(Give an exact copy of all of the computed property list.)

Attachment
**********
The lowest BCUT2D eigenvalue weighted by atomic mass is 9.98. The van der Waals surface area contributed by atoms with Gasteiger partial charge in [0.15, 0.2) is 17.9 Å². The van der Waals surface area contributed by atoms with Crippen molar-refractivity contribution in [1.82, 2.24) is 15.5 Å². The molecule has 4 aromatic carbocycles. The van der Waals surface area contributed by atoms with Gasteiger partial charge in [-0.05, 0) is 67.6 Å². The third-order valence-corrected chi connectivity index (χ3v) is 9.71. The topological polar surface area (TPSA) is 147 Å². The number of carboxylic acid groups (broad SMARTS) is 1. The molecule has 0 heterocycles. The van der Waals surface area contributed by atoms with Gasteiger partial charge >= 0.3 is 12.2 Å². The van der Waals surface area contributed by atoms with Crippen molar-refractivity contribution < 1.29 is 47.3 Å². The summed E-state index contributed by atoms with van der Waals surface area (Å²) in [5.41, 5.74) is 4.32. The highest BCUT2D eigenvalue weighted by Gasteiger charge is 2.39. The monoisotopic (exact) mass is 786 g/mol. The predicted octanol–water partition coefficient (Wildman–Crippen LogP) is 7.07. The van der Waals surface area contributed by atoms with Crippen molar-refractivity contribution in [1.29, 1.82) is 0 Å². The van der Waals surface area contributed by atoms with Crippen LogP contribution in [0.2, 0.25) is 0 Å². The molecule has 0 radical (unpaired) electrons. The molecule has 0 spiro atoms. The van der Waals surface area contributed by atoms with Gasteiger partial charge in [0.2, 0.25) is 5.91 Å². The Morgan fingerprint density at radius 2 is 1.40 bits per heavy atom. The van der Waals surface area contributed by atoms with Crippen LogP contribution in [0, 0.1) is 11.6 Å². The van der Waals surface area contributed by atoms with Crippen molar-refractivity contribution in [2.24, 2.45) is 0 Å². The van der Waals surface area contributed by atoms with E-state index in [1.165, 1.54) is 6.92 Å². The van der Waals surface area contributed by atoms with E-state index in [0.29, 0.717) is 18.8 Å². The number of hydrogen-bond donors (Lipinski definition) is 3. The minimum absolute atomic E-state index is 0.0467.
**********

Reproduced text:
The lowest BCUT2D eigenvalue weighted by atomic mass is 9.98. The van der Waals surface area contributed by atoms with Gasteiger partial charge in [0.15, 0.2) is 17.9 Å². The van der Waals surface area contributed by atoms with Crippen molar-refractivity contribution in [1.82, 2.24) is 15.5 Å². The molecule has 4 aromatic carbocycles. The van der Waals surface area contributed by atoms with Gasteiger partial charge in [-0.05, 0) is 67.6 Å². The third-order valence-corrected chi connectivity index (χ3v) is 9.71. The topological polar surface area (TPSA) is 147 Å². The number of carboxylic acid groups (broad SMARTS) is 1. The molecule has 0 heterocycles. The van der Waals surface area contributed by atoms with Gasteiger partial charge >= 0.3 is 12.2 Å². The van der Waals surface area contributed by atoms with Crippen molar-refractivity contribution < 1.29 is 47.3 Å². The summed E-state index contributed by atoms with van der Waals surface area (Å²) in [5.41, 5.74) is 4.32. The highest BCUT2D eigenvalue weighted by Gasteiger charge is 2.39. The monoisotopic (exact) mass is 786 g/mol. The predicted octanol–water partition coefficient (Wildman–Crippen LogP) is 7.07. The van der Waals surface area contributed by atoms with Crippen molar-refractivity contribution in [1.29, 1.82) is 0 Å². The van der Waals surface area contributed by atoms with Crippen LogP contribution in [0.2, 0.25) is 0 Å². The molecule has 0 radical (unpaired) electrons. The molecule has 0 spiro atoms. The van der Waals surface area contributed by atoms with Gasteiger partial charge in [0.2, 0.25) is 5.91 Å². The Morgan fingerprint density at radius 2 is 1.40 bits per heavy atom. The van der Waals surface area contributed by atoms with Crippen LogP contribution in [0, 0.1) is 11.6 Å². The van der Waals surface area contributed by atoms with Crippen molar-refractivity contribution in [2.24, 2.45) is 0 Å². The van der Waals surface area contributed by atoms with E-state index in [1.165, 1.54) is 6.92 Å². The van der Waals surface area contributed by atoms with E-state index in [0.29, 0.717) is 18.8 Å². The number of hydrogen-bond donors (Lipinski definition) is 3. The minimum absolute atomic E-state index is 0.0467.